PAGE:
Rolling out your hamstrings using a foam roller is effective for aiding in recovery as well as injury prevention. A foam roller aims to lengthen and break down the muscle by applying a steady, firm pressure. Use a tennis ball as an alternative to a foam roller. When you encounter a tender area, remain on that spot until the tenderness is gone.
Set the roller on the floor. Sit so that the foam roller is underneath your knee. Your legs should be extended out straight on top of the roller. Cross one leg over the other to add weight; this will apply more pressure to the hamstrings. Roll back and forth until your hamstrings feel loose. Repeat for the other leg.
Roll the outer portion of your hamstrings. Begin by lying on your side on top of the foam roller. Start from the hips and roll all the way down to your knee. The illiotibial band is also located on the outer portion of your thigh, so be prepared for moderate pain.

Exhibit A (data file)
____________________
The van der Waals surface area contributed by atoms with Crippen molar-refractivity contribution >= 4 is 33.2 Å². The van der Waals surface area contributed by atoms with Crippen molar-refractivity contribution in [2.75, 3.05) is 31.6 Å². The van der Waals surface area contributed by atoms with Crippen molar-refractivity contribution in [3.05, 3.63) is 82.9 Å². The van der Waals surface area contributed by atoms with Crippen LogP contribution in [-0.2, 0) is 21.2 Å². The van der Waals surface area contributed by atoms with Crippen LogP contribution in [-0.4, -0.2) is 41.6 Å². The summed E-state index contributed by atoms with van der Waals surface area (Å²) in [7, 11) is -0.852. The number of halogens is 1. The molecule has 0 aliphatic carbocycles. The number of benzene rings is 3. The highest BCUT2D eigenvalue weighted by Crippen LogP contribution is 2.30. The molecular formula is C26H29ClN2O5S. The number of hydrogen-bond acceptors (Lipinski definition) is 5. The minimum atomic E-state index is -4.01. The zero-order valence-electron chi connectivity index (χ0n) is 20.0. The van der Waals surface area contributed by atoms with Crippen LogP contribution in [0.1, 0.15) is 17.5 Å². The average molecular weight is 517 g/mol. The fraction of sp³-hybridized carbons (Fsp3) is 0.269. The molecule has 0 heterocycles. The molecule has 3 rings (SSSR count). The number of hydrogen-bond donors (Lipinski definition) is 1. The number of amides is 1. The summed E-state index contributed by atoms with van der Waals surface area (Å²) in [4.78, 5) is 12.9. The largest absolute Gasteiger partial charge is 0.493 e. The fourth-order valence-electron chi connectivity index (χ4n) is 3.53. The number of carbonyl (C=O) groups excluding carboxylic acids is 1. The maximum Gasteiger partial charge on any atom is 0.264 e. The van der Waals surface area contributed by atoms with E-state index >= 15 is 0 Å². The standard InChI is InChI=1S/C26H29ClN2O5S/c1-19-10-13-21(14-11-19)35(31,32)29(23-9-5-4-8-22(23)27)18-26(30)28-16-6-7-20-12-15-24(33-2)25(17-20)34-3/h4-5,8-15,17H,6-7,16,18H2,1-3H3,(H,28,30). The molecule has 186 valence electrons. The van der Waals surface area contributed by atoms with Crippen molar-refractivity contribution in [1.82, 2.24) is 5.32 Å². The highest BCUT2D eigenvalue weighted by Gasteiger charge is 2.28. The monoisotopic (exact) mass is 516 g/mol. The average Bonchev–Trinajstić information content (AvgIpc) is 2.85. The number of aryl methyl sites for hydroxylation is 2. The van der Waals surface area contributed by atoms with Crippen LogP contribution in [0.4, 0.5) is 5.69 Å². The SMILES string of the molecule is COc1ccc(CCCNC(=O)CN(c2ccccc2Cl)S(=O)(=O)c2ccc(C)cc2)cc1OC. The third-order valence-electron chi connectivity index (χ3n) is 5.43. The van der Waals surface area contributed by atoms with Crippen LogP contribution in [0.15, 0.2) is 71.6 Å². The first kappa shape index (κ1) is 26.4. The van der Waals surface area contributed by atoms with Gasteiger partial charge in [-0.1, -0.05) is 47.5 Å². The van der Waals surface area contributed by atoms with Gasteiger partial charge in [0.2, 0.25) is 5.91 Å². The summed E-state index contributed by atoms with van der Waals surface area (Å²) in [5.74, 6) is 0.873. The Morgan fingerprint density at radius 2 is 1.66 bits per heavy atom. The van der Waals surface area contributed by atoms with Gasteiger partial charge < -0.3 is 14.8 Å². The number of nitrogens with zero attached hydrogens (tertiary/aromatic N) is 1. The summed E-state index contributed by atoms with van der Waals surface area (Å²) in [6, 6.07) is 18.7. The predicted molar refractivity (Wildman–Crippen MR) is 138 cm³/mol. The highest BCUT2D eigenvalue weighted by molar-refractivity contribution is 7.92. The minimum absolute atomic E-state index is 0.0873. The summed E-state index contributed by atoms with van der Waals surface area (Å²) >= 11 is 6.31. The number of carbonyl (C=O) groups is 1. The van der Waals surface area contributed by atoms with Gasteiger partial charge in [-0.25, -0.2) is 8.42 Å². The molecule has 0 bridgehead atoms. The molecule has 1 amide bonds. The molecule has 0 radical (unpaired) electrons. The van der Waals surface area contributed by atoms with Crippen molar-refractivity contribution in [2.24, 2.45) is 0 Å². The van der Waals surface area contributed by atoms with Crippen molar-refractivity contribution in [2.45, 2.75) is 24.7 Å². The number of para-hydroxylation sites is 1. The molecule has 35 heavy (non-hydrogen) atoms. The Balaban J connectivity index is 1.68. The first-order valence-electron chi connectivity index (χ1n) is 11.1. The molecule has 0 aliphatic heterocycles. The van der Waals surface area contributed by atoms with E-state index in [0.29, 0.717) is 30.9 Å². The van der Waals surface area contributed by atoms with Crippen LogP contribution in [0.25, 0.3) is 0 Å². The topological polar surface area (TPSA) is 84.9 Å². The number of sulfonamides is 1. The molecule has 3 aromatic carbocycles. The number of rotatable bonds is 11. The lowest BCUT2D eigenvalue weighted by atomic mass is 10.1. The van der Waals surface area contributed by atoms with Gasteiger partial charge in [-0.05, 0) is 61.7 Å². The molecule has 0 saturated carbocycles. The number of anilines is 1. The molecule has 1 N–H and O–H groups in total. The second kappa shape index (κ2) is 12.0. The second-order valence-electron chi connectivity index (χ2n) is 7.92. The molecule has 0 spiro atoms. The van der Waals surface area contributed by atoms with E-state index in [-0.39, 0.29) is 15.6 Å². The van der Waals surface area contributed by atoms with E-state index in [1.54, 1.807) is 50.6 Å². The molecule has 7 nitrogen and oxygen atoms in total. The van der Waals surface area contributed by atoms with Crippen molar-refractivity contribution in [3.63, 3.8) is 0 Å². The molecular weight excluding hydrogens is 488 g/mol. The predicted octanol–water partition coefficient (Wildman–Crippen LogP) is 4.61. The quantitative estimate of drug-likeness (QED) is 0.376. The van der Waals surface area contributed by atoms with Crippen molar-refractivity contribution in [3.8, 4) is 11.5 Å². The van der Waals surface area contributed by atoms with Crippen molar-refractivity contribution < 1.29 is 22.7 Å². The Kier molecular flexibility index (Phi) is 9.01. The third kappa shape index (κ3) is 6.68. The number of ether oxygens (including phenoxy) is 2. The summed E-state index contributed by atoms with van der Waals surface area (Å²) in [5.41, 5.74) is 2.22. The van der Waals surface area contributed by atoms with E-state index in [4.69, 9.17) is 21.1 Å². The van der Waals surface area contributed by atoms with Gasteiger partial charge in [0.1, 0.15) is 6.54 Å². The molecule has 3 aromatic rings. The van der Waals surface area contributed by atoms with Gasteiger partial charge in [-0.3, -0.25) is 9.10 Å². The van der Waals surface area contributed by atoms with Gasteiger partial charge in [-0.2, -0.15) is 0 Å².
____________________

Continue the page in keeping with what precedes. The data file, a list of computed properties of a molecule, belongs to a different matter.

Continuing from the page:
Roll the upper hamstrings. Sit on top of the foam roller and focus on the area just below your glutes.
Start by placing the tennis ball under one leg. For best results, elevate the leg that is not being rolled. On the leg that is being rolled, pull your toes toward you. Focus on any tender spots and roll until your hamstrings feel loose.
Roll your outer hamstrings. Unlike with a foam roller, you will not lay on the tennis ball as this may inflict serious pain. Instead, lay on your side and prop yourself up with your arm. With the tennis ball in your hand, roll the outer portion of your leg that is facing up. This will allow you to control the pressure applied.
Roll your inner hamstrings. This is difficult to achieve with a foam roller. Begin by sitting down with your legs out straight. Now spread your legs out so they form a "V." With the tennis ball in your hand, roll your inner thighs.